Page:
The episode closes with Death taking Sam’s soul out of a medical bag and telling Robo-Sam: “You might feel a bit itchy. I’m warning you: Do not scratch at the wall… Trust me, you don’t want to know what’s on the other side.” The screen goes black with Sam yelling as his soul is plunged back into him.

Death was just as chilling and overwhelming as last season. But why was Death so cool to Dean? After all, Dean failed the challenge, Death always has leverage in that it can take Dean at any moment (he’s way overdue and has “upset the natural order of things” so many times himself). The explanation comes in the episode’s biggest revelation: Death explains to Dean that he and his brother need to “Keep digging.”

In short, there’s something “about the souls,” that is of monumental importance. We’ve yet to understand what exactly, but as this episode showed, even Death’s quasi-omnipotent powers can’t control “the order of things.” I suppose there is something about a balance of souls, a situational kind of power that nobody controls.

Whatever it is, SPN has me on the edge of my seat once more. Too bad we have to wait till Jan. 28 to see the real Sam again, or learn anything new about this extraneous yet oddly compelling season.

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Inside A Game of Thrones

Thursday, December 9th, 2010

We’re a little late with this — I probably should follow George R.R. Martin’s livejournal a little more closely, but there are just too many NY Giants posts to handle — but, anyway, this is a ten minute (10!) preview of HBO’s upcoming series, based on Mr. Martin’s book of the same name.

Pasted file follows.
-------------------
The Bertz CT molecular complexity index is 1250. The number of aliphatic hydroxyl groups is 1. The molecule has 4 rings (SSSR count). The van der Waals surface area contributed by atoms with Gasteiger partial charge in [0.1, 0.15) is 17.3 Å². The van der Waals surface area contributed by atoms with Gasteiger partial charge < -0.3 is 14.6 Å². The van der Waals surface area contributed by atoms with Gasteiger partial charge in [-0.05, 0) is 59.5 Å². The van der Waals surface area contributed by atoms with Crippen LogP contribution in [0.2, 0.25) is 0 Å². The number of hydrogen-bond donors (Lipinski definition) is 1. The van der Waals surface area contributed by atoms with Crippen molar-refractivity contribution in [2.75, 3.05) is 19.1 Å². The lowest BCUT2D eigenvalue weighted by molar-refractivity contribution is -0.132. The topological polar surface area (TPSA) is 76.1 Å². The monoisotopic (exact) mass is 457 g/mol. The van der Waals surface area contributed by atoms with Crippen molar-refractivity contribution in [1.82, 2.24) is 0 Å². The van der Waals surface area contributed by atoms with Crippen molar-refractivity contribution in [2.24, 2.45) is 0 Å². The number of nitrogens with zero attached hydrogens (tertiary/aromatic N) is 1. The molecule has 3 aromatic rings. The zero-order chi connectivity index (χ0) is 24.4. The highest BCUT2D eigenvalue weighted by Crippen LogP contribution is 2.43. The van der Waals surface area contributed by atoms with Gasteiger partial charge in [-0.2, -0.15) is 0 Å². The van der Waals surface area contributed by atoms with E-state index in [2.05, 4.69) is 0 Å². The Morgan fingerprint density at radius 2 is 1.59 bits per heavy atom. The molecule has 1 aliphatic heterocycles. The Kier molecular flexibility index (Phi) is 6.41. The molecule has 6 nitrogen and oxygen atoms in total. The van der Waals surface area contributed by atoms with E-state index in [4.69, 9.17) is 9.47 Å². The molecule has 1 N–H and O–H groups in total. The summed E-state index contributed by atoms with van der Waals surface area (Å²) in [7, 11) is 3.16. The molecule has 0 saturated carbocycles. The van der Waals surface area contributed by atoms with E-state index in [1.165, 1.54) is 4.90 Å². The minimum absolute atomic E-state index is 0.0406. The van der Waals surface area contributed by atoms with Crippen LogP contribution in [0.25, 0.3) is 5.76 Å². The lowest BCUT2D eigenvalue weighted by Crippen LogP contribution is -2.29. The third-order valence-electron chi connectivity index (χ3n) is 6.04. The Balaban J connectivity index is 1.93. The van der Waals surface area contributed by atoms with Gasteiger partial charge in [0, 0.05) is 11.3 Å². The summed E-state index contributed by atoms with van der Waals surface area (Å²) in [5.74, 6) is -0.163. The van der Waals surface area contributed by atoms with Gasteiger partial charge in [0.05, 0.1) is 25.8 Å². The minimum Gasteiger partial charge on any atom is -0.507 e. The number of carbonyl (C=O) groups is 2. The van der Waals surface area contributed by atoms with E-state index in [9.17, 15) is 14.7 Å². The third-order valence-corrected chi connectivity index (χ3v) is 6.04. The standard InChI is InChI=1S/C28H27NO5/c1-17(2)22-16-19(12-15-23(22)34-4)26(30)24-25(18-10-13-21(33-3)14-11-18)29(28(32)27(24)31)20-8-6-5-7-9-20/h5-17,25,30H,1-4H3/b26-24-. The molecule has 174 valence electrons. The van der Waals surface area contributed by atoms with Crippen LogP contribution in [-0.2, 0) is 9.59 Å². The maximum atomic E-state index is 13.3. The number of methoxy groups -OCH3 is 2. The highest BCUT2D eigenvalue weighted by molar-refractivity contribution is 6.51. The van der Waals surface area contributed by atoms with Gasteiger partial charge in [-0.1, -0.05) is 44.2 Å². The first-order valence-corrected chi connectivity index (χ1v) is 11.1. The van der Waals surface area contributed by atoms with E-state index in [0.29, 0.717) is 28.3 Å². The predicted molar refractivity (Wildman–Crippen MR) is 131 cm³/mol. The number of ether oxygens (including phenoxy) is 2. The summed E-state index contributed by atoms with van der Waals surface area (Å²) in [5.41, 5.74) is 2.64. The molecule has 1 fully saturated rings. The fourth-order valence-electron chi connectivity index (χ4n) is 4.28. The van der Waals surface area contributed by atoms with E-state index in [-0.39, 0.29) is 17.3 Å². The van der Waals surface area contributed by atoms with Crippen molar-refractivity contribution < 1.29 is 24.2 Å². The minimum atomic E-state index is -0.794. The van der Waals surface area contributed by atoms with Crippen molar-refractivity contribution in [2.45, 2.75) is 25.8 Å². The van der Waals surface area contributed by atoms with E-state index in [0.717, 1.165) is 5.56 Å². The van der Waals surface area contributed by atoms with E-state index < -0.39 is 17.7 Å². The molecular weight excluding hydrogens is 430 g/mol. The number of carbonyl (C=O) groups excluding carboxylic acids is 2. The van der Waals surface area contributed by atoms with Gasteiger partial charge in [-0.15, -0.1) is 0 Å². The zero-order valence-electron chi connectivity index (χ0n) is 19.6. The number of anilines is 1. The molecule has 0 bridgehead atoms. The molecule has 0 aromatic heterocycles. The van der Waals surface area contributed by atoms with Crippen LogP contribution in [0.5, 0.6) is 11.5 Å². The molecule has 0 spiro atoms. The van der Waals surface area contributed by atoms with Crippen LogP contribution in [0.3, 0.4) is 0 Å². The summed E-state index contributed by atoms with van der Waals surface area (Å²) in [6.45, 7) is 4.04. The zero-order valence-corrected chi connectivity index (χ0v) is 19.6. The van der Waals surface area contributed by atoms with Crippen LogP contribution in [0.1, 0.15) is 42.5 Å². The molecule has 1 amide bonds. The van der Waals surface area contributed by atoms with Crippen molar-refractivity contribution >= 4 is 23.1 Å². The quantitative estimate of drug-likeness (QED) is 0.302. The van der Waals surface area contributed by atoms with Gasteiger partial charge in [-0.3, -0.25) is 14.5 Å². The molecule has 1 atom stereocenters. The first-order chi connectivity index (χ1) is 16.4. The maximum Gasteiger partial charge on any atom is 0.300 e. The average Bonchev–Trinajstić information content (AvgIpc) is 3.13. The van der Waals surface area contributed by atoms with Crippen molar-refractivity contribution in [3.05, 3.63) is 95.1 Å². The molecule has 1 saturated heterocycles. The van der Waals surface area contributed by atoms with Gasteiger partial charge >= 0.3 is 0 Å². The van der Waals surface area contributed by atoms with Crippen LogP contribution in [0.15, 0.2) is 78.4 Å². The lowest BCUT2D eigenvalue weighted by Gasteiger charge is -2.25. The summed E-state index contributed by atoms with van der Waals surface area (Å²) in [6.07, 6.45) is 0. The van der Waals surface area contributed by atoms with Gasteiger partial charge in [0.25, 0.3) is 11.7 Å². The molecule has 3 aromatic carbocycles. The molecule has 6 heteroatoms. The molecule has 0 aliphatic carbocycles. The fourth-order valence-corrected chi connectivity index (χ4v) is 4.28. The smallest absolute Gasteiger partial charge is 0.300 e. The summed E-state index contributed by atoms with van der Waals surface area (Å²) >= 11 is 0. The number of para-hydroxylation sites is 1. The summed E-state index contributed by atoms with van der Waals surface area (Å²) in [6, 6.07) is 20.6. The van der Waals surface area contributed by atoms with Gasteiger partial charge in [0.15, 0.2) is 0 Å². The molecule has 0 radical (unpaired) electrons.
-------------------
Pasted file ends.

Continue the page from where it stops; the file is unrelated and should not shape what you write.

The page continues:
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Zebra Imaging’s digital holographic map of Seattle

Thursday, December 9th, 2010

Zebra Imaging is a spin-off from MIT’s Media Lab. In addition to making digital holographs, they have clearly invented time travel, because there’s no way you can convince me that the above technology has NOT been brought back from the future.

[via Super Punch]

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Daft Punk ride cyber steeds to video game war

Wednesday, December 8th, 2010

Daft Punk has just released this video to promote their new Tron: Legacy soundtrack.  And let me just say: it really outdoes itself.

What’s cooler than Daft Punk wearing rhinestone-studded jackets?  Daft Punk in Tron suits.

What’s cooler than the members of Daft Punk dueling on cyber steeds? A Daft Punk joust with lightning lances.

What’s cooler than one of the Daft Punk members turning out to be the beautiful Olivia Wilde?


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Cinematic concept art — “City of Exiles” by Martin Kalimukwa

Wednesday, December 8th, 2010

I love this simple flyover of a futuristic cityscape set against a haze-covered ocean and an ochre-tinged sky. It was created by amateur digital artist Martin Kalimukwa, 20, who hails from Lusaka Zambia.

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Inside The Walking Dead episode six, “TS-19”

Tuesday, December 7th, 2010

AMC has been kind enough to release a behind-scenes look at the final episode of the series’ first season (warning — the vid contains SPOILERS).

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Indie game Techno Kitten Adventure will kill you with cute, and mutilate your body with techno

Tuesday, December 7th, 2010